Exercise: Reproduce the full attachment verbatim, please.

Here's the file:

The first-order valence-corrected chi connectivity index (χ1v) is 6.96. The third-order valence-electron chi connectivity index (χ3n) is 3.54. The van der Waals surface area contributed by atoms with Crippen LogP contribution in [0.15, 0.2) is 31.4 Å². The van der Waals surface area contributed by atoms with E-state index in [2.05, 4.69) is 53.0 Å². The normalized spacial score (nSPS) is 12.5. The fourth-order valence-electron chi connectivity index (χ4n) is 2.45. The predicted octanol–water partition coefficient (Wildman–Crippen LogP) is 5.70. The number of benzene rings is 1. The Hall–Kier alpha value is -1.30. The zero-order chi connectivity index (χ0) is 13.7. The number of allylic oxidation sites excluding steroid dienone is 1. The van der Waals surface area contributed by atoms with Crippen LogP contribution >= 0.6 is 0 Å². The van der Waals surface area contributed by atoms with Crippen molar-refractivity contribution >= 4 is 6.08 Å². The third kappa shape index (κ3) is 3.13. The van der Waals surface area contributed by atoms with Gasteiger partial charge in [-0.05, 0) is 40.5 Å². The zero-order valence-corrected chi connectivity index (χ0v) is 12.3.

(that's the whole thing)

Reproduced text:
The first-order valence-corrected chi connectivity index (χ1v) is 6.96. The third-order valence-electron chi connectivity index (χ3n) is 3.54. The van der Waals surface area contributed by atoms with Crippen LogP contribution in [0.15, 0.2) is 31.4 Å². The van der Waals surface area contributed by atoms with E-state index in [2.05, 4.69) is 53.0 Å². The normalized spacial score (nSPS) is 12.5. The fourth-order valence-electron chi connectivity index (χ4n) is 2.45. The predicted octanol–water partition coefficient (Wildman–Crippen LogP) is 5.70. The number of benzene rings is 1. The Hall–Kier alpha value is -1.30. The zero-order chi connectivity index (χ0) is 13.7. The number of allylic oxidation sites excluding steroid dienone is 1. The van der Waals surface area contributed by atoms with Crippen LogP contribution >= 0.6 is 0 Å². The van der Waals surface area contributed by atoms with Crippen molar-refractivity contribution >= 4 is 6.08 Å². The third kappa shape index (κ3) is 3.13. The van der Waals surface area contributed by atoms with Gasteiger partial charge in [-0.05, 0) is 40.5 Å². The zero-order valence-corrected chi connectivity index (χ0v) is 12.3.